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From what source do we receive our civil liberties and civil rights, and what is the difference?

Hi, I’m Rex Rogers and this is episode #140 of Discerning What Is Best, a podcast applying unchanging biblical principles in a rapidly changing world, and a Christian worldview to current issues and everyday life.

We hear a lot on social media about rights and sometimes liberties. Generally, the trend is to argue for more perceived rights for one group or another, but rarely is the word “rights” defined and even more rarely is the word “liberties” understood or distinguished.

A cornucopia of new rights—or should I say demands?—are now promoted, all in the name of addressing some perceived discriminatory wrong, or increasing the quality of life, or living our best life now, but most often, simply trying to liberate us from traditional moral standards now considered restrictive and oppressive.

People put their faith in government to provide these rights, to give us our narcissistic due by the power of legal coercion or protection, perhaps not realizing that if indeed government can give us certain rights than government can also take them away.

“The terms "civil rights" and "civil liberties" are often used synonymously or interchangeably, but their meanings are distinct.” Both words are used in the Declaration of Independence and the Bill of Rights of the United States Constitution. But they are different. 

Civil liberties are identified in the Bill of the Rights, here called rights. They are similar to what is referred to as human rights or natural rights, those that adhere to human beings as gifts of God or designations of nature

Civil liberties are inviolable or in the words of the Declaration of Independence, “We hold these truths to be self-evident, that all men are created equal, that they are endowed by their Creator with certain unalienable Rights, that among these are Life, Liberty and the pursuit of Happiness.--That to secure these rights, Governments are instituted among Men, deriving their just powers from the consent of the governed.”

Civil liberties, called rights in the Declaration, are “unalienable,” meaning they cannot justly be taken away by some human power, and government is designed “to secure these rights” – not to grant them but to secure them. This is a critical distinction lost on contemporary politics.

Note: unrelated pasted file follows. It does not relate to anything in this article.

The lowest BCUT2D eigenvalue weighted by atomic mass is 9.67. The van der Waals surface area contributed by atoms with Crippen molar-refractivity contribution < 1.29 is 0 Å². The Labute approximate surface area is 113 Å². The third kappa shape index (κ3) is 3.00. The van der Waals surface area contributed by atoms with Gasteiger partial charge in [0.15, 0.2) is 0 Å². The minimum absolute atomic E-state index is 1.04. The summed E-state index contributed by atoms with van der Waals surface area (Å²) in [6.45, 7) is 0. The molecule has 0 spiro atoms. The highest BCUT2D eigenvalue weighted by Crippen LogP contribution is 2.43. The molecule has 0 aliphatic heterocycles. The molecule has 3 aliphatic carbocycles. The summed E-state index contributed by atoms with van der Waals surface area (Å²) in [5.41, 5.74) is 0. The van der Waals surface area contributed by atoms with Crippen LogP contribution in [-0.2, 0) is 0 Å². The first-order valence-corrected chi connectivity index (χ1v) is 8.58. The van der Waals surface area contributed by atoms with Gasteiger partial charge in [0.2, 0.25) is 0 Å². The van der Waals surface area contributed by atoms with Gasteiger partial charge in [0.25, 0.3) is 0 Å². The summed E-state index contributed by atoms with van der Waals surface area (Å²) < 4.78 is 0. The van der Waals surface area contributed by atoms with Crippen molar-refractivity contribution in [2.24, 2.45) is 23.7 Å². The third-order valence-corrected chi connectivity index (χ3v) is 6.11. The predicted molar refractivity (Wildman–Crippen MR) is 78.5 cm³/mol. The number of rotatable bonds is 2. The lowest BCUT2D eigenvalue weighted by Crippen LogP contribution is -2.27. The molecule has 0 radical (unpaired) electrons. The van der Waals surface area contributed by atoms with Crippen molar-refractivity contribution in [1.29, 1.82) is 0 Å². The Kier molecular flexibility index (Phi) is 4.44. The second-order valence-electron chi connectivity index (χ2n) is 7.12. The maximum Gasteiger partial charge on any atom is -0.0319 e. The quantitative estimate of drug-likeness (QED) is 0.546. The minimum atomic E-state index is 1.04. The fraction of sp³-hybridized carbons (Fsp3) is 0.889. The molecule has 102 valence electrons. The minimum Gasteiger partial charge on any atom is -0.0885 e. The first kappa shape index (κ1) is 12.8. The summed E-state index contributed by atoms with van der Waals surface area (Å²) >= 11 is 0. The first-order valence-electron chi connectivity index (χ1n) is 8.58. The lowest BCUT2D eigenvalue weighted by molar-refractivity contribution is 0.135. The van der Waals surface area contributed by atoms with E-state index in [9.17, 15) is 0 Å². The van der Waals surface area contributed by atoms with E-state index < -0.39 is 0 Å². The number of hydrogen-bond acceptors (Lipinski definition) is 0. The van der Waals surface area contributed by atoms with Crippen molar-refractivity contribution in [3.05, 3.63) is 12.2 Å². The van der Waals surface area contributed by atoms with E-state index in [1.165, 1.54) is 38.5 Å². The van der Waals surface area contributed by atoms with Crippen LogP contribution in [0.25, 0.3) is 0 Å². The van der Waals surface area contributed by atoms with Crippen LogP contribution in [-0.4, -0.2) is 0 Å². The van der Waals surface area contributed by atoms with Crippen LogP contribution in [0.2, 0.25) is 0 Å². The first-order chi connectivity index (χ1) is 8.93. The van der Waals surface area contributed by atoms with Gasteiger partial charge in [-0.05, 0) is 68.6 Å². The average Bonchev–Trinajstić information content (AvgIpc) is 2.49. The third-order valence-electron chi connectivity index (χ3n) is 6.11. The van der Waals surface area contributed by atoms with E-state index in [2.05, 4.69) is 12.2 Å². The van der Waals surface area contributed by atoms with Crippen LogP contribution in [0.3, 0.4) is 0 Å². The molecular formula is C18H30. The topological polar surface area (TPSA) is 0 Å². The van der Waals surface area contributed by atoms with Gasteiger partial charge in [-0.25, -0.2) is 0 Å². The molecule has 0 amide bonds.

Civil liberties “are freedoms guaranteed to us by the Constitution to protect us from tyranny (think: our freedom of speech), while civil rights are the legal rights that protect individuals from discrimination (think: employment discrimination).” 

Civil liberties “concern the actual basic freedoms; civil rights concern the treatment of an individual regarding certain rights.”

Civil liberties are not granted by government but are guarantees against government taking them away. 

Civil liberties are protections against government action. Civil liberties restrain governments; they list what governments cannot do. The United States federal, state, or local governments did not give us our civil liberties. They are gifts of God, natural or human rights, ours by birthright.

Civil liberties as enumerated in the U.S. Declaration of Independence include life, liberty. In the U.S. Constitution Bill of Rights, the Founding Fathers expanded on these unalienable rights to include freedom of religion, freedom of speech, freedom of the press, freedom of assembly or to petition the government for redress of grievances, the 14th Amendment’s due process, the 6thAmendment’s right to a fair trial, equal treatment under the law, and right to own property. 

Unlike Civil liberties that are guarantors against government, Civil rights are actions governments may institute to extend additional protections to citizens. 

Civil rights list what governments must do and have been expanded over time through “positive actions” of government, for example the 13th Amendment ending slavery in 1865, the 15thAmendment granting male citizens the right to vote regardless of “race, color, or previous condition of servitude,” the 19th Amendment of the US Constitution in 1920 giving women the right to vote, the Civil Rights Act of 1964, and the Voting Rights Act of 1965. 

The Universal Declaration of Human Rights, adopted by the United Nations in 1948, attempts a comprehensive list.

Civil rights include the right to vote, right to public education, or right to access public facilities, employment, housing.